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FYF 2018 has been canceled, and the organizers explain that they “felt unable to present an experience on par with expectations of our loyal fans and the Los Angeles music community this year.” Other outlets, however, are reporting a more direct explanation: poor ticket sales.
The reaction to the announcement has been somewhat split. Many news agencies are reporting the cancellation as a shocking turn of events, especially after the announcement just weeks ago of a lineup that was gathering a lot of attention, at least in part due to its heavy emphasis on female performers like co-headliners Janet Jackson and Florence and the Machine.

However, a look at the social media reaction provides a different take. Many of the comments on the Twitter announcement make reference to the quality of the lineup and the increased price of the festival, with many fans expressing disinterest in the headliners.

Some media entities have been treating the widespread apathy of fans toward a lineup that has been lauded for its diversity as a step back for the overall progressive agenda. The Los Angeles Times called the festival’s cancellation a “discouraging setback” and the reported ticket sales “a deeply discouraging development given that the show’s lineup represented an important step in the effort to bring gender parity to an overwhelmingly male-dominated festival scene.”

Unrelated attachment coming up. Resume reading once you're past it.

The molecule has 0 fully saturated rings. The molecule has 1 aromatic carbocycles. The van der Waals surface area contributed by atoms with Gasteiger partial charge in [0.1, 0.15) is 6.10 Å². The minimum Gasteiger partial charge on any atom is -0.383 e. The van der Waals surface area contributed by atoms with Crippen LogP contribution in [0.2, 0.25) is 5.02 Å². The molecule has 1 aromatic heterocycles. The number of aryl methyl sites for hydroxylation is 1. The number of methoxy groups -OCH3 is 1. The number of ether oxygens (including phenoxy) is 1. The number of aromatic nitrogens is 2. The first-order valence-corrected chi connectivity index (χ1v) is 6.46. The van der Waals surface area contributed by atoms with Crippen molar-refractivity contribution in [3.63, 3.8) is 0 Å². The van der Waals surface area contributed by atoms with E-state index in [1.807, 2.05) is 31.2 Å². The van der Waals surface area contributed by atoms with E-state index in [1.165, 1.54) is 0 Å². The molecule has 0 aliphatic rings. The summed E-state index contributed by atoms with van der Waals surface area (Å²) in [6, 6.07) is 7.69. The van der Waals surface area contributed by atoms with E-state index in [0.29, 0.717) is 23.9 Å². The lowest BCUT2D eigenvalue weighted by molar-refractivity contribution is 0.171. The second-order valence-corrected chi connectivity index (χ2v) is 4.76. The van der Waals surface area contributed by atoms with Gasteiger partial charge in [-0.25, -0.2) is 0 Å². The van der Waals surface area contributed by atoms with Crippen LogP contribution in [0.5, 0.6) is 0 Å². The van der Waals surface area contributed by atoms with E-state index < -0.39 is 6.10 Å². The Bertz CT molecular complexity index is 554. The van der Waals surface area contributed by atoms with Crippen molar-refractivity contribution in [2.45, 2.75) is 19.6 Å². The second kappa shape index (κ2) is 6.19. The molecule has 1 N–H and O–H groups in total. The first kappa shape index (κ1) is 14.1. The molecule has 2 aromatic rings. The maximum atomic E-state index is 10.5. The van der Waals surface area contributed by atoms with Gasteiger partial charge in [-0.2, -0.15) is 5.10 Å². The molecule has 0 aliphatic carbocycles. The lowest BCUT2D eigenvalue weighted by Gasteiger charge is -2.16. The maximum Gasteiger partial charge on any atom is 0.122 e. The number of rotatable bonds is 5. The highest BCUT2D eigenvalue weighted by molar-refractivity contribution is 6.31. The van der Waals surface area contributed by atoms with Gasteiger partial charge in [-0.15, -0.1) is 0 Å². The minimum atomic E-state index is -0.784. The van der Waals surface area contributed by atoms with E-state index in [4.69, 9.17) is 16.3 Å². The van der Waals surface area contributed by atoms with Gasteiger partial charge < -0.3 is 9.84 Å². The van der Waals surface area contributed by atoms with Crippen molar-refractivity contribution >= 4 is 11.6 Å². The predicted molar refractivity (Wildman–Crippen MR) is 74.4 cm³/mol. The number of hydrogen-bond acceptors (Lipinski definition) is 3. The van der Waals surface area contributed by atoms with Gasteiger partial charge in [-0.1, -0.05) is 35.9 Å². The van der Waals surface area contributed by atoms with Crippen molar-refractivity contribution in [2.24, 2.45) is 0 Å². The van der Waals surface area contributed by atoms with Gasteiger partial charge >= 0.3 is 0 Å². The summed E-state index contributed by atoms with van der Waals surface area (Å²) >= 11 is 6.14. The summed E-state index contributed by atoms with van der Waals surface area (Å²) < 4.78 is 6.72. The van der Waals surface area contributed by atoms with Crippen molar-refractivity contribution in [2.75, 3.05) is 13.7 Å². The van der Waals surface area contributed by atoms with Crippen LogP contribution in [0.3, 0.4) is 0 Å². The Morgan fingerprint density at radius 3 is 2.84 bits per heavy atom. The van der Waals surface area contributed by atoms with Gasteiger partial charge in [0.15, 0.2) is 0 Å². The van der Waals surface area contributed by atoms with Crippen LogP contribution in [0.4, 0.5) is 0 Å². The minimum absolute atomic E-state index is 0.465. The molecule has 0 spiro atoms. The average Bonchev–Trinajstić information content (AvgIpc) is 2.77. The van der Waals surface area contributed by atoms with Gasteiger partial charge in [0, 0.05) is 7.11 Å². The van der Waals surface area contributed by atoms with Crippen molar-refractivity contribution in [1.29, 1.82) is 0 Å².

Similarly, Billboard’s piece on the cancellation makes a point of the lineup’s impressive diversity in conjunction with a mention of the poor ticket sales.

Undoubtedly it’s a shame that something like this should happen to the summer festival that seemed the most invested in creating a diverse lineup. However, many reactions to the news are ignoring the role the festival’s history plays in the overall fan reaction to the 2018 edition.
The first FYF took place way back in 2004, going by the more deliberately provocative name, “Fuck Yeah Fest.” The lineup was stacked with small punk and alternative bands who, frankly, you’ve probably never heard of (I certainly haven’t). It was held in the Echo and Echoplex (which Wikipedia notes was not the Echoplex yet, but just a banquet hall), and was a one day affair. In subsequent years the names on the lineup would become slightly more recognizable to fans of punk and alternative music: No Age when they were still going by the name Wives, The Black Lips, Mika Miko. In 2005, they featured what was probably their first nostalgia act, legendary punk band Circle Jerks. Even when the festival officially made the switch from “Fuck Yeah Fest” to the more investor-friendly “FYF Fest” in 2009, the lineup continued to cater to a very specific musical sensibility: probably the most well-known artists on that bill were Wavves or Kurt Vile, popular names in indie circles but hardly on the same level of recognition as, say, Florence and the Machine.